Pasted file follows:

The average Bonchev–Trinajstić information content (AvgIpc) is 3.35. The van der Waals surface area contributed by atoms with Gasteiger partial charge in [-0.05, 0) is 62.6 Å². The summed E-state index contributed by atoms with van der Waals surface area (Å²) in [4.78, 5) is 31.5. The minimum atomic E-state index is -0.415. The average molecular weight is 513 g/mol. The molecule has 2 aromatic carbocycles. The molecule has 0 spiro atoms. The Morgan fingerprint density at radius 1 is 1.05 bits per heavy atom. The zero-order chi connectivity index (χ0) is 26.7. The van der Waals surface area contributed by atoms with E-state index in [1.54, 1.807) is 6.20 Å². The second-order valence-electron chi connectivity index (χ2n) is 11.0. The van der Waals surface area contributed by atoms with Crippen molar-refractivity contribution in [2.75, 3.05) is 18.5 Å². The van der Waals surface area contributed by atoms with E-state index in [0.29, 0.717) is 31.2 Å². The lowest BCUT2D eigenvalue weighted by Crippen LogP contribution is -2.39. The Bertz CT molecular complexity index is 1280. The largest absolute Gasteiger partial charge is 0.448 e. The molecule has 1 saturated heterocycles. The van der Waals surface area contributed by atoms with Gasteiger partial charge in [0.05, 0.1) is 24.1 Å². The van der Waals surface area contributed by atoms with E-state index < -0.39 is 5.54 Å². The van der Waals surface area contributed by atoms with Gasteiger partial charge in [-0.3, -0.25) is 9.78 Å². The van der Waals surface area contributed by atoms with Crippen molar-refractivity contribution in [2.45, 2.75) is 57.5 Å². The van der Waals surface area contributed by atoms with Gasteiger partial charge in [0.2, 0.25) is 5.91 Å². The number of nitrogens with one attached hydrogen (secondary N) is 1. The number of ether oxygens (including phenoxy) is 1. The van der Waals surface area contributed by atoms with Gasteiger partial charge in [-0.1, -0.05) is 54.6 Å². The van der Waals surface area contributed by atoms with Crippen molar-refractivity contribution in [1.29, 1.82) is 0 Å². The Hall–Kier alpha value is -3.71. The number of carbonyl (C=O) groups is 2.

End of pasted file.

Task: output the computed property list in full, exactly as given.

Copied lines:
The average Bonchev–Trinajstić information content (AvgIpc) is 3.35. The van der Waals surface area contributed by atoms with Gasteiger partial charge in [-0.05, 0) is 62.6 Å². The summed E-state index contributed by atoms with van der Waals surface area (Å²) in [4.78, 5) is 31.5. The minimum atomic E-state index is -0.415. The average molecular weight is 513 g/mol. The molecule has 2 aromatic carbocycles. The molecule has 0 spiro atoms. The Morgan fingerprint density at radius 1 is 1.05 bits per heavy atom. The zero-order chi connectivity index (χ0) is 26.7. The van der Waals surface area contributed by atoms with E-state index in [1.54, 1.807) is 6.20 Å². The second-order valence-electron chi connectivity index (χ2n) is 11.0. The van der Waals surface area contributed by atoms with Crippen molar-refractivity contribution in [2.75, 3.05) is 18.5 Å². The van der Waals surface area contributed by atoms with E-state index in [0.29, 0.717) is 31.2 Å². The lowest BCUT2D eigenvalue weighted by Crippen LogP contribution is -2.39. The Bertz CT molecular complexity index is 1280. The largest absolute Gasteiger partial charge is 0.448 e. The molecule has 1 saturated heterocycles. The van der Waals surface area contributed by atoms with Gasteiger partial charge in [0.05, 0.1) is 24.1 Å². The van der Waals surface area contributed by atoms with E-state index < -0.39 is 5.54 Å². The van der Waals surface area contributed by atoms with Gasteiger partial charge in [-0.3, -0.25) is 9.78 Å². The van der Waals surface area contributed by atoms with Crippen molar-refractivity contribution in [2.45, 2.75) is 57.5 Å². The van der Waals surface area contributed by atoms with Gasteiger partial charge in [0.2, 0.25) is 5.91 Å². The number of nitrogens with one attached hydrogen (secondary N) is 1. The number of ether oxygens (including phenoxy) is 1. The van der Waals surface area contributed by atoms with Gasteiger partial charge in [-0.1, -0.05) is 54.6 Å². The van der Waals surface area contributed by atoms with Crippen molar-refractivity contribution in [1.29, 1.82) is 0 Å². The Hall–Kier alpha value is -3.71. The number of carbonyl (C=O) groups is 2.